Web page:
“Female Resources for Writing,” by P. P. (from the Boston Lyceum, August 1827; pp. 68-70)
In the present competition for literary fame, when novels, fables, essays, letters and sketches, are thickly clustering around us, it may not be amiss to consider what paths of literature are most accessible to the female pilgrim. It is true, that not many remain untrodden, and that it would be difficult for the most brilliant imagination to strike into one wholly new, unless indeed some literary Semiramis were to ascend to the heights of epic poetry, and present the world with a poem that would rival Homer, Dante, or Milton. In that case there is little doubt that she might walk, in solitary grandeur, the lonely monopolizer of immortality. But although no woman has yet accomplished this task, there are still many species of composition within her reach,—particularly at the present period, when, by the prevalent system of education, all the treasures of knowledge
are unlocked. Formerly, a woman in New-England was considered well educated if she had “cyphered beyond the single rule of three,” had a tolerable knowledge of Dilworth’s spelling-book, could say Guthrie’s grammar by heart, (an acquaintance with the application of its rules was unnecessary,) find the latitude and longitude of Boston and London, and perform a few problems on the globe. Yet even in those dark days women wrote, and often made up in quantity what they wanted in quality; but now that they receive their inspiration from the purest sources, and are educated by the wise and the learned, there is no reason why they should not contribute their part towards the improvements of mankind.
No compositions are more generally interesting, than the delineations of character, and for this graphic art, the mind of woman is particularly adapted. Nature has given her a quick perception of what is fair and beautiful, that is infinitely more valuable than the deductions of reason. It may not be her province to portray man in the bold and active scenes of life, to describe the conqueror in his career of sanguinary glory, or the hero when he “plucks bright honour from the moon;” nor yet to thread the mazy paths of the statesman or the politician; but perhaps this is the least satisfactory method of drawing characters. It is for the nice and almost imperceptible shades of feeling that we search; and situation and action are useful only for the developement of the operations of the mind. It is the happy union of these auxiliaries that gives their superiority to the Waverly novels.
Madame de Stael’s romances have little merit as to plot or incident, but, in the delicate delineation of thought and feeling, they lead the soul a willing captive. What could have given the charm to Richardson’s novels, but his happy art of pourtraying [sic] characters by their own thoughts and sensations? How few events are scattered through the sixteen ponderous volumes of Sir Charles Grandison and Clarissa Harlow? (for such was the magnitude of the first English edition,) and yet even at this day the intensity of interest which they excite is acknowledged by people of cultivated taste.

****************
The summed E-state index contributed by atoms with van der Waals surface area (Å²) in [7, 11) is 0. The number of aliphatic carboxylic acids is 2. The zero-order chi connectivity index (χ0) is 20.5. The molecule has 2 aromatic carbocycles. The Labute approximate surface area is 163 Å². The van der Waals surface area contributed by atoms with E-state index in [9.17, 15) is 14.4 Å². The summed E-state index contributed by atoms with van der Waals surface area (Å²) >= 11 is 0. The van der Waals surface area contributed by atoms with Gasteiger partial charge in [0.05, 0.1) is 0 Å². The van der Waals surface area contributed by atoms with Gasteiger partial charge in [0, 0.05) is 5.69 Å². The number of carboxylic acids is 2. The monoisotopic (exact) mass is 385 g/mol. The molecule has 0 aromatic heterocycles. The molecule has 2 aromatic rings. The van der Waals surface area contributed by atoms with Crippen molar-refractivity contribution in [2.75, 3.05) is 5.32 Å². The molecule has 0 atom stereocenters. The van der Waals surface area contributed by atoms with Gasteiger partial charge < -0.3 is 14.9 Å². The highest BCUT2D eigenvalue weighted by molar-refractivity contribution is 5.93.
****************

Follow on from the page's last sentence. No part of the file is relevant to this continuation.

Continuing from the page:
In this department of accurate delineation, woman assumes a rank equal, if not superior, to that of men. Added to a finer tact, she has a better opportunity of studying character. Men shut up their hearts from each other, but to the gentler sex they are confiding, and are not ashamed to discover the tenderness, the sympathy, and the sensibility of their nature; their af-
fections, frozen by prudence and worldly intercourse, grow liquid in the presence of an intelligent and feeling woman.
It is often said that our country is wanting in incident for novel writers, but if it is rich in variety of character, we have the best materials. Where the hand of the Creator spreads his rainbow hues over the mind, there may always be found enough to give interest to any work of fiction. We would not say that the tale is unimportant: it ought to illustrate and bring out the distinguishing features and passions of human character; but this is its highest and most valuable purpose.
There have been attempts in our mother country to make novels the vehicles of religious instruction, but we think unsuccessfully. “Clebs in search of a wife,” was perhaps the most approved of this class, but he seems to have walked his round, obtained his bride, and retired into obscurity; while other works of the same author, particularly those on “Female Education,” and “Practical Piety,” still maintain a high rank in the literary world. Yet though novels and tales may not be calculated for religious or doctrinal instruction, yet they ought to be the vehicles of exalted sentiment, and imbued with rational and enlightened piety. It is not an inconsequential thing to write for the public; the works of an author, unless they are insignificant, must produce a good or ill effect; they immediately take their station in a Circulating Library, and go from house to house till a new work succeeds the old. In France, novels have been issued and circulated, as fatal in their effects as the poisoned letter that destroyed the being who opened it. Thanks to our purer state of society, such works would not be tolerated here; but next to disseminating evil, is the frivolous waste of time into which a worthless novel seduces the young and idle.
It would be wise for every female to weigh well her own powers before she attempt to publish, and above all her motives. If she seek celebrity, she will probably be disappointed; but if she write with the humble but earnest desire of contributing her mite towards the improvement and happiness of society, though she may fail in the great meed of an Author, literary fame, she will at least reap the reward of improving herself.